Ad blocker interference detected!
Wikia is a free-to-use site that makes money from advertising. We have a modified experience for viewers using ad blockers
Wikia is not accessible if you’ve made further modifications. Remove the custom ad blocker rule(s) and the page will load as expected.
Unlike other fictional universes, the Doctor Who universe is created solely by fiction. To us, this is a secondary source. Information from this source can only be used in "behind the scenes" sections, or on pages about real world topics.
|Doctor Who The Handbook: The Fifth Doctor|
|Written by:||David J Howe and Stephen James Walker|
|Cover by:||Alister Pearson|
|Publisher:||Doctor Who Books|
|Release date:||7 December 1995|
|Format:||Paperback, 294 pages|
|ISBN 0-426-20458-1 (Paperback)|
|Doctor Who The Handbook: The First Doctor||Doctor Who The Handbook: The Third Doctor|
Doctor Who The Handbook: The Fifth Doctor, often referred to as simply The Fifth Doctor Handbook, is the fourth in the Handbook series by David J Howe and Stephen James Walker — the major contribution by Doctor Who Books to the world of professionally published Doctor Who reference works.
The book is highly regarded as a significant work of Doctor Who scholarship and is used as one of the main reference works for several later reference projects, perhaps most ubiquitously Shannon Sullivan's A Brief History of (Time) Travel website and several issues of Doctor Who Magazine Special Edition, which in turn are two of the major resources used by this wiki.
Subject matter Edit
Like all in the Handbook series, it is divided into three major sections. The first presents a series of snippets from interviews with principles involved in the creation of the persona of the Fifth Doctor; the second gives detailed notes about every televised adventure of this Doctor; and the last concerns itself with behind-the-scenes developments during this Doctor's era.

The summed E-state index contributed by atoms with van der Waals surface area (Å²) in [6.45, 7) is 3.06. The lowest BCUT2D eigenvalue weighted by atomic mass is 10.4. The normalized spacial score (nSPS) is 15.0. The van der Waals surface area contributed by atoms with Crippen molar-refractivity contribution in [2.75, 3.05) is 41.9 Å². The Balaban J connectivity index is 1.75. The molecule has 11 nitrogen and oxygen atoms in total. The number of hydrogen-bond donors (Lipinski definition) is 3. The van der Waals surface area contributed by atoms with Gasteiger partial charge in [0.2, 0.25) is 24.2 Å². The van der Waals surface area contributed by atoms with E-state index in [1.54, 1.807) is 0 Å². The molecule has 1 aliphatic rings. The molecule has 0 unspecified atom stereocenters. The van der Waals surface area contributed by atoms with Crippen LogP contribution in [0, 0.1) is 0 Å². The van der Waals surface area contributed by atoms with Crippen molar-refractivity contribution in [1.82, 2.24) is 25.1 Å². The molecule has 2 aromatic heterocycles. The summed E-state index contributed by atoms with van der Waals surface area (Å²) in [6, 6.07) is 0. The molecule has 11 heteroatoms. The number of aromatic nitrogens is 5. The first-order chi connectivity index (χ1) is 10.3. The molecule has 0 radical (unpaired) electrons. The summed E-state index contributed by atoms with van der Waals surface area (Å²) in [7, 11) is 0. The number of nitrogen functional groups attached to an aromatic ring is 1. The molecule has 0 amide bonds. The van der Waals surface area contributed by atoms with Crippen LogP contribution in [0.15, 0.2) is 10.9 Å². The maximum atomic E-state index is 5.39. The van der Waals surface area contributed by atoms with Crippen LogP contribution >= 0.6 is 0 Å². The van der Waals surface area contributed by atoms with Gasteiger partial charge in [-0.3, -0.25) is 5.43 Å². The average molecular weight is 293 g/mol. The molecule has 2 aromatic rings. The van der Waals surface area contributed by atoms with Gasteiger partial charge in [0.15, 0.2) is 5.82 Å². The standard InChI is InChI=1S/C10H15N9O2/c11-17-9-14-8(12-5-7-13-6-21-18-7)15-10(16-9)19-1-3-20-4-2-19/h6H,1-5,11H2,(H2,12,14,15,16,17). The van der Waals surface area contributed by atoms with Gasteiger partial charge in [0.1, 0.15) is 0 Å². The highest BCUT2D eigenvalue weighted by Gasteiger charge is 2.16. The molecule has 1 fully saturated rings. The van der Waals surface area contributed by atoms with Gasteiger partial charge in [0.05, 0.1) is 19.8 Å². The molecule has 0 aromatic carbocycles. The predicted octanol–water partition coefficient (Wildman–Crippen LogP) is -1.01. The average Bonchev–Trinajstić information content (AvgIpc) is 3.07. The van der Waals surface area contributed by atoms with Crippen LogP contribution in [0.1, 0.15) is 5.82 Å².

Publisher's summary Edit
"Doctor Who is the world's longest running science fiction television series. Each handbook provides both a broad overview and a detailed analysis of one phase of the programme's history.
"When Peter Davison took over the part of the Doctor in 1982, he was already a familiar face on British television as the much-loved star of All Creatures Great and Small. Within a few months, Davison had won acceptance for his sensitive portrayal and starred in some of the most adult and arguably best-written stories in the programme's history.
"This book is an in in-depth study of Peter Davison's tenure as the Doctor, including a profile of the actor, a critical summary of each story in which he starred, an extensive feature on the making of the 20th-anniversary special The Five Doctors and much more. The authors have established their reputation with best-selling books such as The Sixties and The Seventies, and their acclaimed work on the three previous books in the handbook range."
-- From the back cover
Notable features Edit
- This volume includes a particularly detailed examination of the making of The Five Doctors.
- Unlike all but The Third and The Seventh Doctor Handbooks, this volume was not co-written by Mark Stammers. However, it was dedicated to him.
- ↑ Bibliography at "The Doctor's Dilemma", published by the New Zealand Doctor Who Fan Club
- ↑ Reference book page at the Doctor Who Ratings Guide website
- ↑ The Handbook series was not published in numerical order of the Doctor's incarnations.